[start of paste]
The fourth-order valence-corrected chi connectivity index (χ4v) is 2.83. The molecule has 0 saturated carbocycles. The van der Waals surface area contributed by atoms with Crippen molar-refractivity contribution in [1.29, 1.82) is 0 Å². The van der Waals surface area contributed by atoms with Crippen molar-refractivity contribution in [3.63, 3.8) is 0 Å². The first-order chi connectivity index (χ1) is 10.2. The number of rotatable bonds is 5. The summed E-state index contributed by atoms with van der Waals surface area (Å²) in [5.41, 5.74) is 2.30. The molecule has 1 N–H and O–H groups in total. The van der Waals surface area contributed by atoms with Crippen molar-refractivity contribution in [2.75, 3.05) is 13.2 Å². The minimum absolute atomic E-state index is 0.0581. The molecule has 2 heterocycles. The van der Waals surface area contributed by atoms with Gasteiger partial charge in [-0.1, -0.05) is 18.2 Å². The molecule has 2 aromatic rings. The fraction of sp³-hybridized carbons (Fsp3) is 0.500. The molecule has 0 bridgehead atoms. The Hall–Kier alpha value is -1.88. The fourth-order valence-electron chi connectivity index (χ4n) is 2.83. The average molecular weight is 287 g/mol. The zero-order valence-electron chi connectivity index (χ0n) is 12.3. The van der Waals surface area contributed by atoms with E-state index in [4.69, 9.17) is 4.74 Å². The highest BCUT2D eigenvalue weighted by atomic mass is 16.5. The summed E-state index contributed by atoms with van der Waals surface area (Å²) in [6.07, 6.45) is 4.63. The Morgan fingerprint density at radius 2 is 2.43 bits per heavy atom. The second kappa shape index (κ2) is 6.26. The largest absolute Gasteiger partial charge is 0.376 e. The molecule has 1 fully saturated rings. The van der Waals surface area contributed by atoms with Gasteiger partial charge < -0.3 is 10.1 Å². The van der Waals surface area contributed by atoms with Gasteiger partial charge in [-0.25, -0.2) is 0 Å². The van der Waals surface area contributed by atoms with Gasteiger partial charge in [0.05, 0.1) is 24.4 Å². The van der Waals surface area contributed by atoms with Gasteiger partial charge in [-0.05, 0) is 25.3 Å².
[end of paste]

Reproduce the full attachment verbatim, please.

The fourth-order valence-corrected chi connectivity index (χ4v) is 2.83. The molecule has 0 saturated carbocycles. The van der Waals surface area contributed by atoms with Crippen molar-refractivity contribution in [1.29, 1.82) is 0 Å². The van der Waals surface area contributed by atoms with Crippen molar-refractivity contribution in [3.63, 3.8) is 0 Å². The first-order chi connectivity index (χ1) is 10.2. The number of rotatable bonds is 5. The summed E-state index contributed by atoms with van der Waals surface area (Å²) in [5.41, 5.74) is 2.30. The molecule has 1 N–H and O–H groups in total. The van der Waals surface area contributed by atoms with Crippen molar-refractivity contribution in [2.75, 3.05) is 13.2 Å². The minimum absolute atomic E-state index is 0.0581. The molecule has 2 heterocycles. The van der Waals surface area contributed by atoms with Gasteiger partial charge in [-0.1, -0.05) is 18.2 Å². The molecule has 2 aromatic rings. The fraction of sp³-hybridized carbons (Fsp3) is 0.500. The molecule has 0 bridgehead atoms. The Hall–Kier alpha value is -1.88. The fourth-order valence-electron chi connectivity index (χ4n) is 2.83. The average molecular weight is 287 g/mol. The zero-order valence-electron chi connectivity index (χ0n) is 12.3. The van der Waals surface area contributed by atoms with E-state index in [4.69, 9.17) is 4.74 Å². The highest BCUT2D eigenvalue weighted by atomic mass is 16.5. The summed E-state index contributed by atoms with van der Waals surface area (Å²) in [6.07, 6.45) is 4.63. The Morgan fingerprint density at radius 2 is 2.43 bits per heavy atom. The second kappa shape index (κ2) is 6.26. The largest absolute Gasteiger partial charge is 0.376 e. The molecule has 1 fully saturated rings. The van der Waals surface area contributed by atoms with Gasteiger partial charge < -0.3 is 10.1 Å². The van der Waals surface area contributed by atoms with Gasteiger partial charge in [-0.25, -0.2) is 0 Å². The van der Waals surface area contributed by atoms with Gasteiger partial charge in [0.05, 0.1) is 24.4 Å². The van der Waals surface area contributed by atoms with Gasteiger partial charge in [-0.05, 0) is 25.3 Å².